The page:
Things About Skills, Talents, & Knowledge Writers Need To Know
When writing a character who is supposed to be particularly good at something, it's important to include an element of realism about it lest your character end up feeling too good to be true. Plus, applying realistic principles to fictional skills (EG, magic or some form of fantastic engineering) can make them feel more "real" to audiences, as anyone who has ever worked hard to learn something will be able to identify with the hard work that goes into learning your fantastic ones. Plus, applying realistic principles to fantastic skills is a good way to set things up to help prevent characters with fantastic skills from becoming OP.
So, if you're looking to create skilled or smart characters who feel real and balance well into the setting, read on!
Table of Contents
- It takes considerable time to become and remain proficient in ANY legitimate skill or area of knowledge.
- There's a lot more to becoming famous than simply being good.
- Most skills require having other skills to get the most out of them.
- All the skill and knowledge in the world won't do you any good in an organization or group if you essentially amount to a thorn or millstone.
- There are no intellectual shortcuts for physical skills.
- Things are usually done way they are for good reasons.
- To recap!
It takes considerable time to become and remain proficient in ANY legitimate skill or area of knowledge.
Any skill that looks badass or produces awe-inspiring results and any area of knowledge that has people who refer to themselves as experts in represents a considerable investment of time and effort. How long it takes can depend on what it is, but in any case you can be confident that you don't master it or come to intimately know its finer points after a mere few weeks of practice or study. (And yes, this goes even for people who are naturally gifted.)
Take a few martial arts classes and you'll likely be much better off than someone who hasn't taken them at all, but you're still not going to be some kind of Bruce Lee - if you want to do that, you're going to have to make martial arts a lifestyle and stick to it.
You can spend a few days or even weeks reading up on a religion or philosophy and come away with a fairly decent overview of how it works, but there will yet be vast fathoms of nuance, complexity, and sophistication of ideas that will take much, much longer to understand and appreciate - years, potentially. (This is why works attempting to address or involve religion written by lifelong atheists often come off as incredibly shallow and ignorant to people of faith.)
What's more, skills require continuous practice or else those who use them will lose their edge - without it, muscles will atrophy, mental skills will dull, and finer points will be forgotten. Also, many knowledge-based jobs also require constant learning just to stay current in them - for example, a hacker who falls out of the game for a few years will likely need to spend some time re-learning a few forgotten details as well as catching up on advances in programming and computer security before being ready to hack some uber-secure database like a whiz again.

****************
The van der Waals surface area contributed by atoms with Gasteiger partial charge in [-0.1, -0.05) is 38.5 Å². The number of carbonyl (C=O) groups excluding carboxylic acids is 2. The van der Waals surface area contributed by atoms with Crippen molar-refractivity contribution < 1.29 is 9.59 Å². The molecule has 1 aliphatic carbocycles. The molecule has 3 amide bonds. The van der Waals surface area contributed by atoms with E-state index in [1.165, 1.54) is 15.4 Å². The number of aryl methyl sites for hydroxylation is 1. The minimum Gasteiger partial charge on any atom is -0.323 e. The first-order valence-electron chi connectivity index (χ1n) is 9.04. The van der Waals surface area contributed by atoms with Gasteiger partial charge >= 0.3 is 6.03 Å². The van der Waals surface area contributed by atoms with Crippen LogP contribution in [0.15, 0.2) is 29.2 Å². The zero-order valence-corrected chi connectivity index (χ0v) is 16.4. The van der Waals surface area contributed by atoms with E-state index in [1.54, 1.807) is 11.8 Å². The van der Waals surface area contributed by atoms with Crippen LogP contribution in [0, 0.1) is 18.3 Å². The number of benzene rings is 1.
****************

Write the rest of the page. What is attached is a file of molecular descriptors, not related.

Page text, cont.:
In some cases, things can move ahead of you even while you are learning - college students often graduate to find that the skills they just learned are already too obsolete to get them the cutting edge jobs they thought they'd get with them, which means that they'll either have to settle for something less or tackle yet another learning curve.
It likewise behooves scientists to keep up with the latest discoveries made by their peers, as they'll potentially be able to use that knowledge to improve and refine their own experiments as well as avoid wasting their time on "discovering" things their peers have known about for some time already.
So bottom line - anything your character is supposed to be really good at should represent an incredible amount of dedication, possibly even sacrifice. (The time you spend polishing up your awesome skill/area of knowledge is time you don't have to spend on recreation, socialization, or learning/practicing other skills.) Practice and/or learning must be continuous to stay at the top. (This is also why it doesn't really work to have someone who is a master/expert at all of the things - any time spent mastering something else, especially something totally unrelated, is time that proficiency in what the person is already good at will be decaying and not being put to use paying the rent/taking over the world/whatever.)
There's a lot more to becoming famous than simply being good.
For every celebrity in the field you see reaping the benefits of fame, there are hundreds, if not thousands more in the same field who are struggling in obscurity - and it's not because they're any less skilled, either.
So why aren't they famous? There are a lot of reasons. Sometimes they didn't luck out in getting noticed by the right person at the right time. Sometimes they didn't seize the right opportunities or make themselves visible before someone else beat them to it. In some industries, such as entertainment and modeling, many are passed over simply because they don't fit whatever style or image they're looking for at the time. And then there's the fact that any organization/industry/whathaveyou only needs so many people on board, and that number will always, always be a teeny, tiny fraction of the total pool of potentials. And as they say, it's not what you know, but who you know - people will take on those whom they already know about before they go rooting around in East Podunk in the hopes that they might find what they're looking for.